By all accounts, the direction of DC on film is undergoing much discussion. Right now it seems that the plan is to move in the direction of standalone features that aren’t reliant on a shared universe and which preferably play in genres that Marvel isn’t playing with either. To that end, I’ll throw my hat in the ring and offer DC’s sorcerer hero Doctor Fate as a feature to be developed.
But, “What about Doctor Strange?” I expect is the first question.
To that, I respond, does this…
…really look like this?
I don’t particularly think so. Certainly they look less alike than Captain Marvel/Shazam looks like Superman. Or Black Panther looks like Batman.
Certainly there are similarities between Doctor Strange and Doctor Fate. In some incarnations, they are both medical professionals. And they both inhabit structures with various portals and other magical paraphernalia. Then again, there are teachers at Hogwarts that can probably say the same and nobody seems confused.
In addition, the two sorcerers draw from different visual influences. The late, great Steve Ditko drew from Eastern influences and 1960s psychedelia for his magical realms and spells. It’s some of the most distinctive and imaginative art that ever graced a comic book page. Doctor Fate, on the other hand, draws his influences primarily from an Egyptian theme, drawing from the Egyptian archeological expeditions of the years proceeding his creation. I’d argue that the ankh is a distinctive symbol that won’t be confused with any spell cast by Doctor Strange or Harry Potter.
What’s more, there’s a distinct difference in the themes and stories of the two characters. Doctor Strange certainly has embraced the cosmic and extradimensional over the years. But, Doctor Fate’s roots are home to weird fiction and horror as much as superheroics.
Doctor Fate was created in 1940 by artist Gardner Fox and artist Howard Sherman as pretty much a pastiche of H.P. Lovecraft battling evil sorcerers, fish men, and other assorted supernatural menaces out of a tower in Salem, from which Lovecraft based his Arkham. With the outbreak of World War II, Doctor Fate turned to fighting Nazis and other more traditional supervillains for the rest of his Golden Age run, but arguably the most notable comic stories featuring Doctor Fate are from the first year or so of his publishing history.
The world of Lovecraft and weird fiction is a rather untapped resource for film with ALIEN and THE THING most successfully mining the ground of bizarre, inhuman creatures utterly indifferent to humanity. Given that horror is currently one of the biggest genres at the box office, there’s certainly an opportunity to do a superhero / horror film using Doctor Fate. We certainly haven’t quite seen that combination yet.
Heck, given that the works of Lovecraft are in the public domain, one option is that you could directly mine Lovecraft for story springboards. How many people have heard of Cthulhu? No reason that you couldn’t set Doctor Fate in opposition of that Great Old One. Or against Nyarlathotep, Yog-Sothoth, Shub-Niggurath, or dozens of other antagonists from Lovecraft’s imagination. Or you can have Doctor Fate journey to the Dreamlands or Mountains of Madness.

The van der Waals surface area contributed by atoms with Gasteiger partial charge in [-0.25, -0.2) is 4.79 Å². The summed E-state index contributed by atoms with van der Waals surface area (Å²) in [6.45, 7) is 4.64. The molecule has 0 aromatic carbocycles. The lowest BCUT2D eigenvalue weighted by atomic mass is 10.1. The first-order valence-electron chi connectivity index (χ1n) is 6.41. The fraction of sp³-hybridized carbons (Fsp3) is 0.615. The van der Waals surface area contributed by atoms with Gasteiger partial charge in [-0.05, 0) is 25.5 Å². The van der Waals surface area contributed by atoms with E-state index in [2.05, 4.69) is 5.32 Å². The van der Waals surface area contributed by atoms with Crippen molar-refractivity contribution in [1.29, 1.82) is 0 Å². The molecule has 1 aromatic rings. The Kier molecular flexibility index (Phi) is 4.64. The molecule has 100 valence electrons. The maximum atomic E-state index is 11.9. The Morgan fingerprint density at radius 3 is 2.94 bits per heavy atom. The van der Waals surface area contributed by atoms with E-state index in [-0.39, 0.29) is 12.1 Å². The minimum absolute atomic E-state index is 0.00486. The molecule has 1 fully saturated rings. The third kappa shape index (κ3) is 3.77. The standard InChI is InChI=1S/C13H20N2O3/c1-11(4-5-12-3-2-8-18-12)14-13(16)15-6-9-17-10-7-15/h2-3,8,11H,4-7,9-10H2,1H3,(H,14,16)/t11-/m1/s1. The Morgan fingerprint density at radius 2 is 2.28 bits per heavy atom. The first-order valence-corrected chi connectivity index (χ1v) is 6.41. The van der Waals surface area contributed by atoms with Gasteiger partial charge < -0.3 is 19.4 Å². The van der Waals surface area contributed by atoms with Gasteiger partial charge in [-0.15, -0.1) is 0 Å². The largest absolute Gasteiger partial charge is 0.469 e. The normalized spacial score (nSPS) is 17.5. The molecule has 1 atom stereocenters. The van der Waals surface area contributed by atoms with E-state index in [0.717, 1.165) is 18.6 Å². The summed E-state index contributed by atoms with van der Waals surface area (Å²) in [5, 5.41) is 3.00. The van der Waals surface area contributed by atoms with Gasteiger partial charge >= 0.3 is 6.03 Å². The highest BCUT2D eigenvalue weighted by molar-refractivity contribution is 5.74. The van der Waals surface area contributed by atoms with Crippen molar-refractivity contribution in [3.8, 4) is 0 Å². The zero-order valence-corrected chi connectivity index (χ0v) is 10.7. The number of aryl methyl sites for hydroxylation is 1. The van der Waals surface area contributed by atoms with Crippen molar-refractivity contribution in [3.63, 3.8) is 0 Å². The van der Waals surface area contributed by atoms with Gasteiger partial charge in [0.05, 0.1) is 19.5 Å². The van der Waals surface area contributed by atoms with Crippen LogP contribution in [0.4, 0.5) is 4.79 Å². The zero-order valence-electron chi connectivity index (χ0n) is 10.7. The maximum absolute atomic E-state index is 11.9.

Really, there’s no reason to just be confined to the enormous universe of Lovecraft, weird fiction can lead into the works of Robert Chambers, Algernon Blackwood, William Hope Hodgson, Arthur Machen, Robert Bloch, Clark Ashton Smith, Robert E. Howard, M.R. James, Bram Stoker, and many others. Or Doctor Fate could dovetail to Justice League Dark if that ends up a thing. There’s versatility if plans change.
What’s more, given the fact that horror is an entry way to filmmaking today, there are lots of filmmakers with experience in the field including James Wan and David F. Sandberg. Walter Hamada’s background is in the horror genre to a large extent too. Guillermo Del Toro would seem to be the obvious choice for a Lovecraft influenced project, but he’s far too busy these days. But, how about J.A. Bayona coming off a billion dollar hit and having directed THE ORPHANAGE in the past which Del Toro was an executive producer on? Or John Krasinski perhaps? Or you can be truly progressive and give Jennifer Kent a big budget franchise not centered around a woman based on her success with THE BABADOOK?
I can see loads of potential for the property that Hollywood seems in good position to run with. How many superhero stables are going to be headed by a producer with a background in horror during a period when horror is clearly on the upswing at the box office? There are talented directors out there with the right background too. If there’s ever a time for a Doctor Fate movie, I believe the time is now.
Oh, and Hollywood can call me if they want story ideas and more. I have a bunch. – Robert Reineke
Robert Reineke watched BATMAN as a child in the 1970s and the scientist Batman may have had an influence on him pursuing a career in the sciences. Now he’s a Civil and Environmental Engineer residing in Wisconsin. He hosts the Still Watching the Skies podcast at Where the Long Tail Ends which reviews many of the overlooked science fiction films of the past. You can contact him at firstname.lastname@example.org.